Commsrisk traffic slowed down as readers took well-earned holidays but the figures for the year remain extraordinary, with a 28% year-on-year increase in the total number of visitors from the beginning of January to the end of August. Growth has been especially driven by a 126% rise in the number of readers from the USA. This more than offset a 30% fall in visitors from India, which may be blamed on the disruption caused by the pandemic. Other big movers are Canada (up 124%), Singapore (up 116%), Australia (up 103%), Malaysia (up 92%) and Brazil (up 78%).
The number of British visitors rose by 28%, in line with the global average. Trends across Europe and Africa are largely consistent, with most countries on these continents exhibiting a 20-30% rise in visitor numbers. Traffic from China is up 288% year-on-year, though this dramatic increase was built upon a low base that saw the world’s most populous country only rank as the 55th-highest source of traffic for Commsrisk in 2020. China has now leapt up to 23rd in the global ranking tables.
The overall pattern of growth may be best understood by imagining a country’s time zone relative to Europe and Africa. The further a country lies to the East or West, the more rapid the rise in visitors to Commsrisk since 2020. This makes some sense when considering social dynamics. Although the internet is global, personal recommendations have been key to amassing Commsrisk’s audience. Audience growth is slowest in countries that have the fewest readers, but then accelerates as more professionals share the content with their peers.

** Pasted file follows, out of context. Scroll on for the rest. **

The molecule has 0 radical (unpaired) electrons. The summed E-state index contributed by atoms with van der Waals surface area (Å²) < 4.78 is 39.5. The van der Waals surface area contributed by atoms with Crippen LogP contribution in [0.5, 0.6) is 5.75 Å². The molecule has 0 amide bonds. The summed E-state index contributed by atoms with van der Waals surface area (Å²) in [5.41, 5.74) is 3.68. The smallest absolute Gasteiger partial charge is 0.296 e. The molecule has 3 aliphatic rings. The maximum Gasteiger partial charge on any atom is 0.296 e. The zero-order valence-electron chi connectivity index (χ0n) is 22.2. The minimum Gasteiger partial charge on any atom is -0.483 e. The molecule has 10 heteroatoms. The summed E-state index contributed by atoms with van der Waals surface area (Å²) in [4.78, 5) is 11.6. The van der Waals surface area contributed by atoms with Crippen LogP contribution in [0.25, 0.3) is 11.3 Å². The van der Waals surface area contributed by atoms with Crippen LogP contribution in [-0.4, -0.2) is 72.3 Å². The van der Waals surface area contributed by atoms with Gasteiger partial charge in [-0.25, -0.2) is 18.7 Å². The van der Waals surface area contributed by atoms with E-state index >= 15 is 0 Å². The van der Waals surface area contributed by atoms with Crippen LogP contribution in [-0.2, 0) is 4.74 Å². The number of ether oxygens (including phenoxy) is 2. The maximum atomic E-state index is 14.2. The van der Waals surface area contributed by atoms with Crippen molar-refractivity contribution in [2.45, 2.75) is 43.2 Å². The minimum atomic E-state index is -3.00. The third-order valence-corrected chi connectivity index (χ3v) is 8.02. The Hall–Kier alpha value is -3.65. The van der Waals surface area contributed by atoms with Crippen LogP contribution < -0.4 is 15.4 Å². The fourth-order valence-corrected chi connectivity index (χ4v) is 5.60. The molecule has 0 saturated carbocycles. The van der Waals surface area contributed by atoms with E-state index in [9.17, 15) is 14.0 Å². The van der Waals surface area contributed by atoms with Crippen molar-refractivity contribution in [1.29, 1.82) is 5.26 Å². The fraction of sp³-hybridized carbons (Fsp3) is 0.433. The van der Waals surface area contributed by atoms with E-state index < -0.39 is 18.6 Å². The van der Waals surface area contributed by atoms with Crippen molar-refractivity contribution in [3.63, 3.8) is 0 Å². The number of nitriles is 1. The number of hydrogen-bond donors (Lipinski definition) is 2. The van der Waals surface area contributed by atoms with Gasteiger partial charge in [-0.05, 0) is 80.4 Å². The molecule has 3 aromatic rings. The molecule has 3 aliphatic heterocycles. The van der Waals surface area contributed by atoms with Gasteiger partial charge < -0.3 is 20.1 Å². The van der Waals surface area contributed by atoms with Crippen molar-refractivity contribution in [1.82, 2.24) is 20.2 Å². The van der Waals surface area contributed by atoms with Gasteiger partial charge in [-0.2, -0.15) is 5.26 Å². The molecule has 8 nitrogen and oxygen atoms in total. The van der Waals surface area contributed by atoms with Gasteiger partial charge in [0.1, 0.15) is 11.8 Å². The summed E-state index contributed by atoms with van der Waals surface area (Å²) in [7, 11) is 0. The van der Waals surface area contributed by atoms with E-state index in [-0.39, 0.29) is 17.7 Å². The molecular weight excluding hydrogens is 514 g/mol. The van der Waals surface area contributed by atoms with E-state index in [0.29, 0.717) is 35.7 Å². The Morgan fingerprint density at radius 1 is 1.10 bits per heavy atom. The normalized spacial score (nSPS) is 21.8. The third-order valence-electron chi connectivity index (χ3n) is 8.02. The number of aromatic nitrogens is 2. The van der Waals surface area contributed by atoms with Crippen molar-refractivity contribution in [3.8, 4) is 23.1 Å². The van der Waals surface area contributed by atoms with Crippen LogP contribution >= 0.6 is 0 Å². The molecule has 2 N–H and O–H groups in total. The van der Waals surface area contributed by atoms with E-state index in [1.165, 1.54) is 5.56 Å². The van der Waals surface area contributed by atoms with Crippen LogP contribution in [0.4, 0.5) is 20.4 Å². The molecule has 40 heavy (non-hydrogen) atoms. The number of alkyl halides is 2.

The following rundown lists the ten most popular Commsrisk articles during August, ordered by unique page views.
- £888mn GDPR Fine for Amazon May Kill Behavioral Advertising in the EU
- Mobile Money Fraudsters to Be Blocked by All Ghana’s Networks
- New LATRO CEO Says Enhanced Analytics Is Key to the Future of RAFM
- US Regulator Finds New Robocall Bogeymen: Foreign Owners
- Why Using Words to Discuss Probability Is Dangerous
- Fears of Enormous Data Breach at T-Mobile US
- Russian Submarine Cable Spy Ship Loitering Off Ireland
- Why a $600mn Crypto Heist Is Bad News for Telcos and Banks
- Six Weeks to RAG London 2021
- Ghanaian High Court Stops Regulator and GVG from Violating Mobile Phone Privacy